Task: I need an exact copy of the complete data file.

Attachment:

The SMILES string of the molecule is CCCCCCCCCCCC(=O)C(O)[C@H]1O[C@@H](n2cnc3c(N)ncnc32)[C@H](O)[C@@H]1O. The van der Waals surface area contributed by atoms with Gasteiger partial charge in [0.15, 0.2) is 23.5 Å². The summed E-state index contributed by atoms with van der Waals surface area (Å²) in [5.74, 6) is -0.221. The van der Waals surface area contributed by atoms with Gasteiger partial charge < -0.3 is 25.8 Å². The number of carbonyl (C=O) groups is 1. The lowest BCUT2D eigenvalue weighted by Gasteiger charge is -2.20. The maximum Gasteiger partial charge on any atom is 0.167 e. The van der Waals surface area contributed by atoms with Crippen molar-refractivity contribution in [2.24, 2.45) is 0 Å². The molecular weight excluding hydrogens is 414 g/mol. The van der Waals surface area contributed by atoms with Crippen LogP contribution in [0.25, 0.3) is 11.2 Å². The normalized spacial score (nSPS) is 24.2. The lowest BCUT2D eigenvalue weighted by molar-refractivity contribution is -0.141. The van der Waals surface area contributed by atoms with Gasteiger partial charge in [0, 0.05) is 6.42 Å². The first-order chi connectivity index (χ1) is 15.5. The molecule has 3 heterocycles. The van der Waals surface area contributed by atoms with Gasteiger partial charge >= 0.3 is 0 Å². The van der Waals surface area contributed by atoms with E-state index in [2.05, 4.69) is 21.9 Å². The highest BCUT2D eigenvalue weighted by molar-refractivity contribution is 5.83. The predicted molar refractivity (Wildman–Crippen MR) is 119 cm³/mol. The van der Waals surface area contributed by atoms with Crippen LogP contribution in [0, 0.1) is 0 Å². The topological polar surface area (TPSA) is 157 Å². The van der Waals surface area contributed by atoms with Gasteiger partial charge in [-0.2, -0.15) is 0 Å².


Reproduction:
The SMILES string of the molecule is CCCCCCCCCCCC(=O)C(O)[C@H]1O[C@@H](n2cnc3c(N)ncnc32)[C@H](O)[C@@H]1O. The van der Waals surface area contributed by atoms with Gasteiger partial charge in [0.15, 0.2) is 23.5 Å². The summed E-state index contributed by atoms with van der Waals surface area (Å²) in [5.74, 6) is -0.221. The van der Waals surface area contributed by atoms with Gasteiger partial charge < -0.3 is 25.8 Å². The number of carbonyl (C=O) groups is 1. The lowest BCUT2D eigenvalue weighted by Gasteiger charge is -2.20. The maximum Gasteiger partial charge on any atom is 0.167 e. The van der Waals surface area contributed by atoms with Crippen molar-refractivity contribution in [2.24, 2.45) is 0 Å². The molecular weight excluding hydrogens is 414 g/mol. The van der Waals surface area contributed by atoms with Crippen LogP contribution in [0.25, 0.3) is 11.2 Å². The normalized spacial score (nSPS) is 24.2. The lowest BCUT2D eigenvalue weighted by molar-refractivity contribution is -0.141. The van der Waals surface area contributed by atoms with Gasteiger partial charge in [0, 0.05) is 6.42 Å². The first-order chi connectivity index (χ1) is 15.5. The molecule has 3 heterocycles. The van der Waals surface area contributed by atoms with Gasteiger partial charge >= 0.3 is 0 Å². The van der Waals surface area contributed by atoms with E-state index in [2.05, 4.69) is 21.9 Å². The highest BCUT2D eigenvalue weighted by molar-refractivity contribution is 5.83. The predicted molar refractivity (Wildman–Crippen MR) is 119 cm³/mol. The van der Waals surface area contributed by atoms with Crippen LogP contribution in [0, 0.1) is 0 Å². The topological polar surface area (TPSA) is 157 Å². The van der Waals surface area contributed by atoms with Gasteiger partial charge in [-0.2, -0.15) is 0 Å².